Western North Carolina Barn Quilts Represent Community, History

When Candace Wingo and her husband moved to Haywood County, North Carolina from Texas a few years ago, Candace knew she wanted a barn quilt to become a fixture of her farm. Driving around the mountains and foothills of Appalachia, you may have come across a quilt block painted on the side of a barn or a house. Despite their name, barn quilts can be found on just about any building -- not just barns. There are at least 300 in Western North Carolina alone, and many of them give insight to the people and places around them. Folkways reporter Rachel Moore has the story.

Cleaning Up The Bloody Mingo Tug Fork Water Trail In West Virginia

TugFork.jpg
Jessica Lilly
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The Tug Fork River on a cloudy day in Sept. 2021.

The Tug Fork River straddles the border between Kentucky and West Virginia. The Mine Wars were fought nearby, leading local tourism groups to dub the river the Bloody Mingo Tug Fork Water Trail. Visitors are invited to kayak, float or fish. The Tug Fork River recently earned the designation of a West Virginia Flatwater Trail. But tourism relies on the river staying clean. Jessica Lilly recently spoke with the people who are cleaning up the Tug Fork, one tire at a time.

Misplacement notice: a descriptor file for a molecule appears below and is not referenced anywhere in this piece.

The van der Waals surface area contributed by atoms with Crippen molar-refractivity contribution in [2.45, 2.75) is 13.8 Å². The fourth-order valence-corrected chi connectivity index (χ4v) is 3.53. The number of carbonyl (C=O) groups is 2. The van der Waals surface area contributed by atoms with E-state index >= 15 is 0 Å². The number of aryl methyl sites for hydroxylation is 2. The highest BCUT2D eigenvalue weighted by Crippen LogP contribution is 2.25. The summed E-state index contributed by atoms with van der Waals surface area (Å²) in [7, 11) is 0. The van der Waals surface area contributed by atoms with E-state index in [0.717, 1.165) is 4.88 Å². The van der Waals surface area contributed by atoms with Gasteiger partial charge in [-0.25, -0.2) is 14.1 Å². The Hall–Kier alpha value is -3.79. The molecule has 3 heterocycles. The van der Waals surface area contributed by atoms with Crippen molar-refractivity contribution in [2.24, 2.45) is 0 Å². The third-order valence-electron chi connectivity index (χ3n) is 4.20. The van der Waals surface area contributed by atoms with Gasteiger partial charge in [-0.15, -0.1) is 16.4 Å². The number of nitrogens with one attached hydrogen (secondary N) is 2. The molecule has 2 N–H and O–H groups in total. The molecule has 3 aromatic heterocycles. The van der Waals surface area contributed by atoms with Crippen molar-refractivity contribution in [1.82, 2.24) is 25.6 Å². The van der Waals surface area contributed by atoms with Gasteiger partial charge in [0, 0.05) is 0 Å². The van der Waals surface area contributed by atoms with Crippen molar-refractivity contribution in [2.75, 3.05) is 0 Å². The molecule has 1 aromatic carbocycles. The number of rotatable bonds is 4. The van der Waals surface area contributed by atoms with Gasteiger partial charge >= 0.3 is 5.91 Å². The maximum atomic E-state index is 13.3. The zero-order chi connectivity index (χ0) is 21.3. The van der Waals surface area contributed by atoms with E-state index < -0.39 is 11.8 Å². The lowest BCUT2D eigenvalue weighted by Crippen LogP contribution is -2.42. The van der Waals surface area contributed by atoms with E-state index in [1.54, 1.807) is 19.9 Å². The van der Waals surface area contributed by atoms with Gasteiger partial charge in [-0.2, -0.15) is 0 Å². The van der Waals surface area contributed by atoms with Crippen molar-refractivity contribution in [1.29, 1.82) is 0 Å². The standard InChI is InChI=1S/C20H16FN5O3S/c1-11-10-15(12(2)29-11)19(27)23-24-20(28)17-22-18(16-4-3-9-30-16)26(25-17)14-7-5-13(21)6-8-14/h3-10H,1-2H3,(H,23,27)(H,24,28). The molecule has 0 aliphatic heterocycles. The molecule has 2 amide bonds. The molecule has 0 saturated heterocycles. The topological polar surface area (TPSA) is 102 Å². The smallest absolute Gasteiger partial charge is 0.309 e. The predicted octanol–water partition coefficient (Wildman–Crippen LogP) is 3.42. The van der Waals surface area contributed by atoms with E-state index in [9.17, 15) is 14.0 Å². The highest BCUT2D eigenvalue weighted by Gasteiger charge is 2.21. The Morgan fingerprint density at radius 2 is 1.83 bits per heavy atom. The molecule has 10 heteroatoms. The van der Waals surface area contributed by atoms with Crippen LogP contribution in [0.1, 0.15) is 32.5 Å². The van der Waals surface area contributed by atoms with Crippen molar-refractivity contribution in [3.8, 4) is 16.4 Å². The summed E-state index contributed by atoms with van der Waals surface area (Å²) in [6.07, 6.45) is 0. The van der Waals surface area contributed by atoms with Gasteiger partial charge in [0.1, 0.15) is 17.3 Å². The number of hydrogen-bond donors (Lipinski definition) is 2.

The Prior Five Reconnecting, Sharing Memories Of Music Making At W.V.U.

Prior Five 2021
The four surviving band members of The Prior Five in Nov. 2021

As we get older, people tend to fall into patterns, and it feels like we’re faced with a dwindling number of possibilities. But our next story shows that it’s never too late to reconnect with old passions — and start something new. Jean Snedegar shares the story of a band that formed in 1968, only to disband a few months later. But after more than a half century, and lives that took them in different directions, the four surviving bandmates found each other again.